Privacy Policy
Arete Wealth Management respects your privacy and is committed to protecting it at all times. This Privacy Statement
explains how we collect, use, and safeguard information.
Effective Date: 03/07/13
Information We Collect About You Online
We want you to get the most out of your visits to our website. To provide our users with online tools, we will, from
time to time request that you provide us with your personal information, such as your name, address, email address and
telephone number. We may also receive your contact information via a third-party website if you request information
about financial products and services on another website.
1)Website users :
We will ask you for certain contact information when you request information on our services, or register for
online services and products.
2)Arete Wealth Management clients :
We will ask you for certain personal information if you want to access your Arete Wealth Management accounts online or request online services and products so we can provide you with secure online account access
or the requested services or products. In some instances, we will need to supplement the information you provided with certain personal information about you obtained from third parties to process your online transaction, such as a credit check when applying for a brokerage margin account.We will maintain information about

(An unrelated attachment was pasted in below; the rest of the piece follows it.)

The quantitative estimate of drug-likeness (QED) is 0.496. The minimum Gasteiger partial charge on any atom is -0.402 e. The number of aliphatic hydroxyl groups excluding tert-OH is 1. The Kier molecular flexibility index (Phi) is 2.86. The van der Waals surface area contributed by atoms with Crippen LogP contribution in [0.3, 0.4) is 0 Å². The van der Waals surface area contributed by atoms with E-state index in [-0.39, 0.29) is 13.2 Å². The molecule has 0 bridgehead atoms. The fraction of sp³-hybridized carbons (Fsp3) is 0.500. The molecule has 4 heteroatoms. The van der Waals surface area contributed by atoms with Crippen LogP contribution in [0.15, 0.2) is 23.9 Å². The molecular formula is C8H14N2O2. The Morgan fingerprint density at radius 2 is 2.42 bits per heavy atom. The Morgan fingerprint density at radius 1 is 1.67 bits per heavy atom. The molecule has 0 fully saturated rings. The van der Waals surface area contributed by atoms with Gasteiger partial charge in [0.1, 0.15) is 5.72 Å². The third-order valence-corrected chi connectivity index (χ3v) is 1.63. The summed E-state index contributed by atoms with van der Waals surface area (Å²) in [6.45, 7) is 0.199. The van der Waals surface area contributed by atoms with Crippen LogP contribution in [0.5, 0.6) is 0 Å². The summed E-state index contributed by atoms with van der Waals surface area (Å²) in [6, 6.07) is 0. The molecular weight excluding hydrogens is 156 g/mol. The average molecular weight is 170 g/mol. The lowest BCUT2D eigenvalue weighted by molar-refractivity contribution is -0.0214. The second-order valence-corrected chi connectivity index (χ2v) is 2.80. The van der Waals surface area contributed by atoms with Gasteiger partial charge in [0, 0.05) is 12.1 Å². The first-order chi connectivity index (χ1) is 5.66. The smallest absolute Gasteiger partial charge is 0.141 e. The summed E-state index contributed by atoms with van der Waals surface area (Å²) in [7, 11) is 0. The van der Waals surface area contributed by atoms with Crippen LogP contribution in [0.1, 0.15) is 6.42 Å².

your account, online account activity, online services and products requested and your usage of our website to
help us administer your online account needs and to continually improve your online experience by providing
you with customized, relevant information and offers.
We do not knowingly solicit data online from or market online to children under the age of 13. If you are a parent or
guardian of a child under the age of 13 and believe that personal information may have been collected about such child,
please see How We Use The Information We Collect and Your Opt-Out Choices.
How We Use The Information We Collect
Whether you are a new website user or an Arete Wealth Management client, we use personal information collected
on our website to handle the transactions you initiate. In some instances, we will share your contact information with
carefully selected service providers to assist us in processing your online transactions or to deliver the services, products,
and marketing you request online. For example, in order to mail you a financial guide you request online, we will supply
your contact information to a third party vendor who will process and mail the guide, and other materials you request
on the behalf of Arete Wealth Management.
In an effort to ensure that you get the most out of your visits to our website, we may use your personal information
in combination with other information we have about you as an Arete Wealth Management client and information
provided to us by third parties to present you with customized and relevant information and offers. For example, we
may send offers pertinent to your home ownership that may help you protect your assets.
To better meet your overall financial needs, we may also share your information with our affiliates who we believe can
offer complementary services or products to our clients or that we believe may be of particular interest to Arete Wealth
Management clients.
Tracking Activity On Our Website
In order to make your visit to our website as productive as possible, we track activity on our website. However, we want